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ELECTORAL COUNT

Wisconsin congressman explains why he voted against Electoral Count Reform bill

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Capitol Riot Sentencing

Violent insurrectionists loyal to President Donald Trump scale the west wall of the U.S. Capitol in Washington, Jan. 6, 2021.

WASHINGTON — The House on Wednesday passed legislation to overhaul the rules for certifying the results of a presidential election as lawmakers accelerate their response to the Capitol riot that occurred Jan. 6, 2021, amid Donald Trump’s failed attempts to remain in power.

The Electoral Count Reform Act, which is similar to bipartisan legislation moving through the Senate, would overhaul an arcane statute from the 1800s known as the Electoral Count Act that governs, along with the U.S. Constitution, how states and Congress certify electors and declare presidential election winners.

While that process has long been routine and ceremonial, Trump and a group of his aides and lawyers unsuccessfully tried to exploit ambiguities in the law in an attempt to overturn the Republican’s defeat to Joe Biden in the 2020 election. Democrats are pushing to pass the bill before the end of the year and ahead of the 2024 presidential election cycle as Trump is considering another run.

While at least 10 GOP senators have signed on to the Senate version, the House vote fell mostly along party lines. House Republicans argued that the legislation shouldn’t be a priority and that it is a political vehicle for Democrats ahead of November’s midterm elections.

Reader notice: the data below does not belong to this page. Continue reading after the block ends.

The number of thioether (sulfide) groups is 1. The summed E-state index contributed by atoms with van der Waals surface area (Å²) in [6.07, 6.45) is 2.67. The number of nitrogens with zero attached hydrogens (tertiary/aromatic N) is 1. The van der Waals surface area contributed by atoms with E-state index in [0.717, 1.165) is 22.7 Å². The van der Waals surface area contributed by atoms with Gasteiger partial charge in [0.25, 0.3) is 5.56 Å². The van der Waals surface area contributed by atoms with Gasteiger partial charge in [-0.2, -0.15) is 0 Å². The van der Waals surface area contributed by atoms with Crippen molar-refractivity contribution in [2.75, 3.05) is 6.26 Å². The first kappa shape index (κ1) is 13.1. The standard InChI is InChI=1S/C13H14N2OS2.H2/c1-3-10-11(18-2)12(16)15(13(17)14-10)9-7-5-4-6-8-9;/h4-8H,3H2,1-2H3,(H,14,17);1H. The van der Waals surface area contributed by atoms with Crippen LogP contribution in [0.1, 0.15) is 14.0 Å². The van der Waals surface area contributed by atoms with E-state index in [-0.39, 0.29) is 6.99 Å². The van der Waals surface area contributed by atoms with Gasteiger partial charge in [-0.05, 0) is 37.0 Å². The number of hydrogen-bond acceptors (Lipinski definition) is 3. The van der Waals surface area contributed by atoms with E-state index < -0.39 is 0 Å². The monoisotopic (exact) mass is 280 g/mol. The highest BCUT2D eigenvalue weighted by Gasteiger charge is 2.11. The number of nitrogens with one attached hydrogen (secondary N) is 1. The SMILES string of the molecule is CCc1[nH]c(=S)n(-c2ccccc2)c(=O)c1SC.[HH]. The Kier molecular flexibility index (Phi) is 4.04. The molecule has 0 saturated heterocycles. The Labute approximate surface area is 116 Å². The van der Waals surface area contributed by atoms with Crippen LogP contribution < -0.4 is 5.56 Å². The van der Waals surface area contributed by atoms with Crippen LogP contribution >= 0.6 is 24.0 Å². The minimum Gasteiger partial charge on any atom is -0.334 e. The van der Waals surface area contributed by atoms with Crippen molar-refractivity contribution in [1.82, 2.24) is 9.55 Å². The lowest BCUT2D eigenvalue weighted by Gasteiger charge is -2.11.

The final vote was 229-203, with nine Republicans joining all Democrats in voting for the bill. None of the nine Republicans is returning to Congress next year. None of Wisconsin’s five Republicans in Congress voted in favor of the bill.

U.S. Rep. Bryan Steil, R-Wis.

Steil

U.S. Rep. Bryan Steil, a Janesville Republican whose district includes all of Racine and Kenosha counties, voted against the bill because, as he said on the House floor Wednesday, he believes it would decrease American confidence in elections. He alleged the bill include “loopholes” that would allow a candidate for president to “request an extension for the election for up to five days if they feel there is ‘a catastrophic event’ that was sufficient to prevent a significant portion of a state’s electorate from casting a ballot on Election Day. The bill doesn’t properly define ‘catastrophic event.’”

Steil said he would support bringing to the House floor the American Confidence in Elections Act, which was introduced by Illinois Republican Rodney Davis in July. That bill would have required all voters in Washington D.C. to present an ID to vote in person or to request an absentee ballot, a more stringent requirement than what is currently in place in Wisconsin; promotional materials for Davis’ bill called on Congress to use “D.C. as (an) example” of electoral laws for the nation.

That bill also would have prohibited same-day voter registration in D.C., which is currently legal in Wisconsin and 21 other states; same-day voter registration has bipartisan support in Wisconsin.

Steil also noted the Electoral Count Reform bill was “rushed” to the floor 51 hours after its text was presented and that it did not get a committee hearing.

Ann Roe

Roe

In a tweet Thursday, Ann Roe, a Democrat challenging Steil in the November election, wrote “Steil is just as extreme as the rest of the GOP. He voted against the Jan. 6 investigation. He voted against yesterday’s Electoral Count Reform bill to protect against future insurrection attempts. He’s in lockstep with the GOP and is dangerous for our democracy.”

In an email Wednesday night, a spokesperson for Steil’s office, Grace White, said Steil “believes we need to enhance voter confidence in our elections. “Section 4 (of the bill) would provide a loophole to allow voting to continue five days after Election Day. This provision risks reducing voter confidence in our elections. Instead of fear mongering about elections like Nancy Pelosi is doing, Rep. Steil is working to stop inflation and keep our communities safe.”

The bill

Liz Cheney

Cheney